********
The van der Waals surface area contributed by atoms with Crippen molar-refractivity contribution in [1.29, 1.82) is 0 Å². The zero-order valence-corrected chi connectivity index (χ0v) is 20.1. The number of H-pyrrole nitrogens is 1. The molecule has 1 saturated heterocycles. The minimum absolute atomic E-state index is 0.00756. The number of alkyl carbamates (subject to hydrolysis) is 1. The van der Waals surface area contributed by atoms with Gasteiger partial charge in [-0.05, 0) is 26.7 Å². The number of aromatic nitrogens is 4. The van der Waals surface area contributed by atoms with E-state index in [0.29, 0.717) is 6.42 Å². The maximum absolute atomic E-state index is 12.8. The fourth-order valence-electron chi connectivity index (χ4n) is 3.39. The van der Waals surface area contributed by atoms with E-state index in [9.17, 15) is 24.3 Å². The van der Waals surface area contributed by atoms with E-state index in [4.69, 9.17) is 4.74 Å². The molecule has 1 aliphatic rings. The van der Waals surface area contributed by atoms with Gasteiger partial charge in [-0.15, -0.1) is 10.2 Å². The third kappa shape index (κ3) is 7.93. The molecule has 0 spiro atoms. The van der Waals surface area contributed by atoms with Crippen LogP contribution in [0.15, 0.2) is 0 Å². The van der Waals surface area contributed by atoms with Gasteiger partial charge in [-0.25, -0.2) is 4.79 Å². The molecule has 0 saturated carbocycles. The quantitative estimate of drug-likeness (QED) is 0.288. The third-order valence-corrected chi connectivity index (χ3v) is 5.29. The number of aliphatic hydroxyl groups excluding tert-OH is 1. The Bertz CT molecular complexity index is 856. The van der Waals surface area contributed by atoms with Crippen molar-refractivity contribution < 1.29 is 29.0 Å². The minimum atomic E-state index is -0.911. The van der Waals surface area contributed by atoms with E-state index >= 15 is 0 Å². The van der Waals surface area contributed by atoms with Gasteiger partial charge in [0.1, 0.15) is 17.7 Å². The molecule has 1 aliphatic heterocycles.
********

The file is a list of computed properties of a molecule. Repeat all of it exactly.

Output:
The van der Waals surface area contributed by atoms with Crippen molar-refractivity contribution in [1.29, 1.82) is 0 Å². The zero-order valence-corrected chi connectivity index (χ0v) is 20.1. The number of H-pyrrole nitrogens is 1. The molecule has 1 saturated heterocycles. The minimum absolute atomic E-state index is 0.00756. The number of alkyl carbamates (subject to hydrolysis) is 1. The van der Waals surface area contributed by atoms with Gasteiger partial charge in [-0.05, 0) is 26.7 Å². The number of aromatic nitrogens is 4. The van der Waals surface area contributed by atoms with E-state index in [0.29, 0.717) is 6.42 Å². The maximum absolute atomic E-state index is 12.8. The fourth-order valence-electron chi connectivity index (χ4n) is 3.39. The van der Waals surface area contributed by atoms with E-state index in [9.17, 15) is 24.3 Å². The van der Waals surface area contributed by atoms with E-state index in [4.69, 9.17) is 4.74 Å². The molecule has 1 aliphatic rings. The van der Waals surface area contributed by atoms with Gasteiger partial charge in [-0.15, -0.1) is 10.2 Å². The third kappa shape index (κ3) is 7.93. The molecule has 0 spiro atoms. The van der Waals surface area contributed by atoms with Crippen LogP contribution in [0.15, 0.2) is 0 Å². The van der Waals surface area contributed by atoms with Gasteiger partial charge in [-0.25, -0.2) is 4.79 Å². The molecule has 0 saturated carbocycles. The quantitative estimate of drug-likeness (QED) is 0.288. The third-order valence-corrected chi connectivity index (χ3v) is 5.29. The number of aliphatic hydroxyl groups excluding tert-OH is 1. The Bertz CT molecular complexity index is 856. The van der Waals surface area contributed by atoms with Crippen molar-refractivity contribution < 1.29 is 29.0 Å². The minimum atomic E-state index is -0.911. The van der Waals surface area contributed by atoms with E-state index >= 15 is 0 Å². The van der Waals surface area contributed by atoms with Gasteiger partial charge in [0.1, 0.15) is 17.7 Å². The molecule has 1 aliphatic heterocycles.